Unity and Connectedness in the Face of a Pandemic

Project author:

Project summary:

An observational study of children aged 3-5 and their sense of “Unity and Connectedness” in home-to-nursery transitions during a global pandemic.

Introduction

This project looks into the importance of Unity and Connectedness and the impact that this has on a child’s wellbeing through their experiences in nursery throughout the pandemic. This has been a process of observing children in play environments as well as interviews with the children about ‘What Matters to Me?’ The purpose of undertaking this project is to gain a clear insight into what is significantly important to each child and developing a true sense of Unity and Connectedness.  It is only now during the pandemic that children, parents and practitioners are challenged to ensure this ethos of Unity is nurtured while negotiating ever-changing rules and restrictions.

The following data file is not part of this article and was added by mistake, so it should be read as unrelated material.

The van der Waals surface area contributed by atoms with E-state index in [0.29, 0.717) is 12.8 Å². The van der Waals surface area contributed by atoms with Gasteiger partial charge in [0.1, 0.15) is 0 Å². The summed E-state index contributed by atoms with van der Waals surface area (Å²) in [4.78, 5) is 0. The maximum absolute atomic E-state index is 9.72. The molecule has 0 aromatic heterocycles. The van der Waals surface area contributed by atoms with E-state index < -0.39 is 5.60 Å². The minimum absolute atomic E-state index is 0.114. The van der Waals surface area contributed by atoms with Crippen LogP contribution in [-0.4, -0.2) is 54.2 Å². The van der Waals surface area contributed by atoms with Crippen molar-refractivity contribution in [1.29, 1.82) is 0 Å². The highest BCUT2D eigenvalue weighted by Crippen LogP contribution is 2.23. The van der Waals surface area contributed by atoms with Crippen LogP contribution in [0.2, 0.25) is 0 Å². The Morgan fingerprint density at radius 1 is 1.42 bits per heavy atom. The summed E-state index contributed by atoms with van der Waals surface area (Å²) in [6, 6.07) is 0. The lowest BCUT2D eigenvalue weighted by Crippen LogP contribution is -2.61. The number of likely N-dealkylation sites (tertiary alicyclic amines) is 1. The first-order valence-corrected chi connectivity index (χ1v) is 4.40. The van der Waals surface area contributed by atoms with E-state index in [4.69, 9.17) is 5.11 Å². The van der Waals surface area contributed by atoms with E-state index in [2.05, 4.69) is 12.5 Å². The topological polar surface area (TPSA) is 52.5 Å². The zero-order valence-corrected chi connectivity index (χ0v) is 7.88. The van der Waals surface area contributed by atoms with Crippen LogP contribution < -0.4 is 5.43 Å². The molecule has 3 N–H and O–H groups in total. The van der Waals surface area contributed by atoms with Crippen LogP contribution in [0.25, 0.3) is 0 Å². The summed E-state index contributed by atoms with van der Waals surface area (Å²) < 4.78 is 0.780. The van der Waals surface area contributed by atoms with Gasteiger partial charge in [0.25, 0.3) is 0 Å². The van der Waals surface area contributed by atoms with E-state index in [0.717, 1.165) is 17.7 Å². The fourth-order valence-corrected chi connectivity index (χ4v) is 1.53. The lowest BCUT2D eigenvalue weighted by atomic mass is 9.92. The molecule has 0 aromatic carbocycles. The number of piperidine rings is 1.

Context

As a newly built family centre working with children aged 3-5 years opening in the midst of a global pandemic was challenging in many ways. This required creative thinking in order to ensure every child and family felt a sense of Unity and Connectedness when settling into a new environment. This led to a feeling that the importance of recognising Unity and Connectedness was key in the early transition phase as well as continuing to nurture this throughout the child’s time at nursery. Through observing playthrough active listening as part of our play pedagogy I was able to observe the areas and interests that made the child feel secure and happy but I still felt that in order to truly gain deeper insight to the children’s feeling of Unity and Connectedness further research was required. Throughout the discussions with the children the nursery environment was enhanced to incorporate their interests and promote an ethos of connectedness through the environment. These feelings of Unity and Connectedness underpin the every day experiences of children and nurturing and enhancing these was key to ensuring children develop and learn. Working collaboratively with children and parents was essential throughout this project.